As the country grapples with the burgeoning coronavirus pandemic, cybersecurity experts are warning that employees working from home are increasingly being targeted by aggressive cybercriminals trying to capitalize on their unfamiliarity with remote work.
Working from home is the new reality for hundreds of millions of Americans and their companies. That means lots of workers in their studies or kitchen tables are in far more vulnerable cyber environments. And there’s ample evidence the bad guys are out in force.
The Maryland Department of Commerce is joining a delegation of Maryland cybersecurity companies, federal agencies, and economic development partners this week at RSA™ 2020. The annual conference, which is taking place in San Francisco, is the nation’s premier information security event and draws more than 40,000 attendees to the Moscone Center. For the ninth consecutive year, Maryland’s cybersecurity strengths will be on display with Maryland-based cybersecurity companies and experts among conference speakers and exhibitors. “As we continue to brand Maryland as the top global location for cybersecurity, it is important for us to be in front of key businesses as well as investors to highlight our unparalleled assets, highly-educated workforce, and our Open for Business commitment,” said Maryland Commerce Secretary Kelly M. Schulz, who is attending the conference. “We are also proud to support the 15 Maryland cyber companies that are exhibiting this year, and help connect them with new opportunities and partners.”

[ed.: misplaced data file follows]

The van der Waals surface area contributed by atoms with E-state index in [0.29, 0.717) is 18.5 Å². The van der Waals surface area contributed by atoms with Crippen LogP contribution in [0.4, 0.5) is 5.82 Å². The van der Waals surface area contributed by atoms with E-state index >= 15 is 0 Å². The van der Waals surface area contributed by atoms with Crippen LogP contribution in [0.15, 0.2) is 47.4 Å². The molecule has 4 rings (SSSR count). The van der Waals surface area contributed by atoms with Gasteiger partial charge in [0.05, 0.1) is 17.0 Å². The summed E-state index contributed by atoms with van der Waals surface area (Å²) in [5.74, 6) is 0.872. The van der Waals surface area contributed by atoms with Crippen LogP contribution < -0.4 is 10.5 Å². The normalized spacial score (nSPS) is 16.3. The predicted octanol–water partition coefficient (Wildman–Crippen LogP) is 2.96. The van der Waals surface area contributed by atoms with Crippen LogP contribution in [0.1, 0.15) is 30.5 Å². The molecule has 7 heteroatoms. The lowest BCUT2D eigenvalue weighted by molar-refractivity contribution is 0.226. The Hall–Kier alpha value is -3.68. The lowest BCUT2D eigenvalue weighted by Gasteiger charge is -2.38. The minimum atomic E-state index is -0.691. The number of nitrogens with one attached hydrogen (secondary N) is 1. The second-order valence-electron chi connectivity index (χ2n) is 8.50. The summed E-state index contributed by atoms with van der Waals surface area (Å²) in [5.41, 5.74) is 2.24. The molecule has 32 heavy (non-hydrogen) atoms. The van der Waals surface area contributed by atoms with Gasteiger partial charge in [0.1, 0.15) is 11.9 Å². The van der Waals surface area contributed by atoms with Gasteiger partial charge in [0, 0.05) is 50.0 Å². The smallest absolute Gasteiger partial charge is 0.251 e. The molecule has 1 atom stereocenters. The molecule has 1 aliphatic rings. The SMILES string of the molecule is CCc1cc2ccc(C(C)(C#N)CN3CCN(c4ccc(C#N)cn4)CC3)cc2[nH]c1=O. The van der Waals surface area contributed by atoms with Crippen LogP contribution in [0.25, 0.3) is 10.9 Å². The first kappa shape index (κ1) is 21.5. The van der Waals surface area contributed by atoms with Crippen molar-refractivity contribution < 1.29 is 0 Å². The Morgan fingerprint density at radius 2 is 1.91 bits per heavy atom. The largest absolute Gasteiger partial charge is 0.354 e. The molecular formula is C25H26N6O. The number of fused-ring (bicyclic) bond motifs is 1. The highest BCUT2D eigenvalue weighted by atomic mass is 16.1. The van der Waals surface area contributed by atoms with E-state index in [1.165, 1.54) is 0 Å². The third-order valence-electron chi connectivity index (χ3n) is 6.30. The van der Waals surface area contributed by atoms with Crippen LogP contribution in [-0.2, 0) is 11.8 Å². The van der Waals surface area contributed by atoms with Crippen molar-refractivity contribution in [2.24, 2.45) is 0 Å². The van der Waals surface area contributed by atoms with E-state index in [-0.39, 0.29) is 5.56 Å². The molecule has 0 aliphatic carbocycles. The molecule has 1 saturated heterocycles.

As email security providers strengthen their defenses, attackers develop new ways to work around them. A new report from Inky sheds light on how these techniques are evolving to become more complex and difficult to detect by unsuspecting targets.
Fake websites, fake products and fake apps are ready and waiting to snag shoppers this holiday season, according to experts. “Every year at this time, email-based scams rise to a fever pitch,” Dave Baggett, co-founder and CEO of the anti-phishing startup INKY, told Fox News. One reason scams are so prolific is, Baggett said, bad guys keep churning out lots of fake web domains. For example, they might register a website with a URL such as “amazon-black-friday-deals,” then send out authentic-looking Amazon emails, he explained.
It’s that time of year! We’re all having fun planning our Halloween costumes. What’s not so fun? Cybercriminals are doing the same thing. Just as you can put on a Dracula outfit and look the part, criminals can camouflage their emails to present a perfect facade, too — of a brand you trust. But crooks don’t have to buy their costumes: a phisher — let’s call him Vlad the Impaler — can just take a real email from, say, Apple, save its HTML content, and modify a few links. Vlad can then resend a perfect-looking Apple mail from a plausible sounding server like “apple-mail-gateway.com” and … trick or treat.